The Science Of Hockey TRAINING
At Apex Hockey, we are passionate about the science of high performance hockey development. We bring the latest technology to the rink, applying methods backed by research, evidence and experience to each individual player. Combined with our team’s decades of playing and coaching hockey, we provide a training experience like no other for every player who steps on the ice with us.
JOINT RANGE OF MOTION
Everything starts with how well a player moves. We have innovated the use of 3D motion capture to perform a kinematic analysis of each skating maneuver used today in the game of hockey. By understanding how each joint moves and how they all work together to move the athlete up and down the ice, we can target our training progressions for individualized performance improvements.
Players who move efficiently while generating high levels of force are nearly unstoppable. Our foot pressure mapping tech gets us as close to the ice as possible. We measure how much force comes down through the kinetic chain, into the skate, through the blade and onto the ice. Stride by stride, millisecond by millisecond, we drill into the details of each player’s force production.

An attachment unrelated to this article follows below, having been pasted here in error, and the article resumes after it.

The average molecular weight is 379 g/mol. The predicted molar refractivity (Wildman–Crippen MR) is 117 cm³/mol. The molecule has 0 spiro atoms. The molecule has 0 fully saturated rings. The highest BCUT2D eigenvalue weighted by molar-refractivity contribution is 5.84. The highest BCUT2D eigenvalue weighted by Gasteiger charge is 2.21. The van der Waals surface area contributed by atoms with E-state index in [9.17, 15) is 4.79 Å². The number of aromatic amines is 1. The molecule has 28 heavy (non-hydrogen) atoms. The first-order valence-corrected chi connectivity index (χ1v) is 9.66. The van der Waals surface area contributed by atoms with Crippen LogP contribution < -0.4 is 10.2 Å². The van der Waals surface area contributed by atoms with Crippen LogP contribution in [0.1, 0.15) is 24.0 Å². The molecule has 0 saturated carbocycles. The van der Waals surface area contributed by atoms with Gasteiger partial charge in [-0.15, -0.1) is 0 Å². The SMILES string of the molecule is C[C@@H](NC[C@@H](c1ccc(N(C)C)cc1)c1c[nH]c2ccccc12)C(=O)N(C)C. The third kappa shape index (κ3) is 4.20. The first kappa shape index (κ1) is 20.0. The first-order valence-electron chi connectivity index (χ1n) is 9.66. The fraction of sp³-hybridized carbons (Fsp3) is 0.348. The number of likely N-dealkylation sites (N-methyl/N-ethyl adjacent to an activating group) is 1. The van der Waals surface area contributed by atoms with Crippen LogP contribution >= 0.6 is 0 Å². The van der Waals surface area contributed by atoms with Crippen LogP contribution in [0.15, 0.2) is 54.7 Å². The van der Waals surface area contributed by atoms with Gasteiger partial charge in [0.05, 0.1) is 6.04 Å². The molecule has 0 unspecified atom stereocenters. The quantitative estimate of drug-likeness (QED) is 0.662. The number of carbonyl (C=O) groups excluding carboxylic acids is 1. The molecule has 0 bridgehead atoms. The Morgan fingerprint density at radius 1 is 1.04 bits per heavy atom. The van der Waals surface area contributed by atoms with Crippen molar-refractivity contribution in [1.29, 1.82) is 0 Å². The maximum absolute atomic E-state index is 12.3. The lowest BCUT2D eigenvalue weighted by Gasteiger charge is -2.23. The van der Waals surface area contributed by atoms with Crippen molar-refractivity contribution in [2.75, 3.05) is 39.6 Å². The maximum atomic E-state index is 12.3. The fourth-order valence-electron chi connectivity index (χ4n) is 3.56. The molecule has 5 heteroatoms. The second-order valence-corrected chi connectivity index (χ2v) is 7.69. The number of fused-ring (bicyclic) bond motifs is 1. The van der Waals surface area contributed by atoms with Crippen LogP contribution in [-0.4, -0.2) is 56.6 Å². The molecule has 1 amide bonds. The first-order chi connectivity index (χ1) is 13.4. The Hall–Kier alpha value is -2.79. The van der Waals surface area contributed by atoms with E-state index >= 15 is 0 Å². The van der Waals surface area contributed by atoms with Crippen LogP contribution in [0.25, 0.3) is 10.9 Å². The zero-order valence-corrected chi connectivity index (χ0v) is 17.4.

Hockey is a game of organized chaos. To keep up with the puck, players constantly shift their center of mass outside of their base of support to change directions. Without well-tuned balance skills at the neural and muscular level, the player risks injury or falling behind as the game intensifies at each stage of development. Apex Hockey’s video analysis helps players develop their body awareness and control during the high speed, mulitdirectional maneuvers that make our sport so exciting yet so demanding.
A difference of a few hundredths of a second at one end of the ice can quickly result in a difference of one goal at the other. Acceleration means separation, making acceleration one of the most important skill sets on both sides of the puck. Our 3D motion capture sensors include accelerometers that monitor each part of the kinetic chain. We follow those movements all the way down to the ice and then work our way back up, identifying where athletes need to move their body better so they can move more explosively.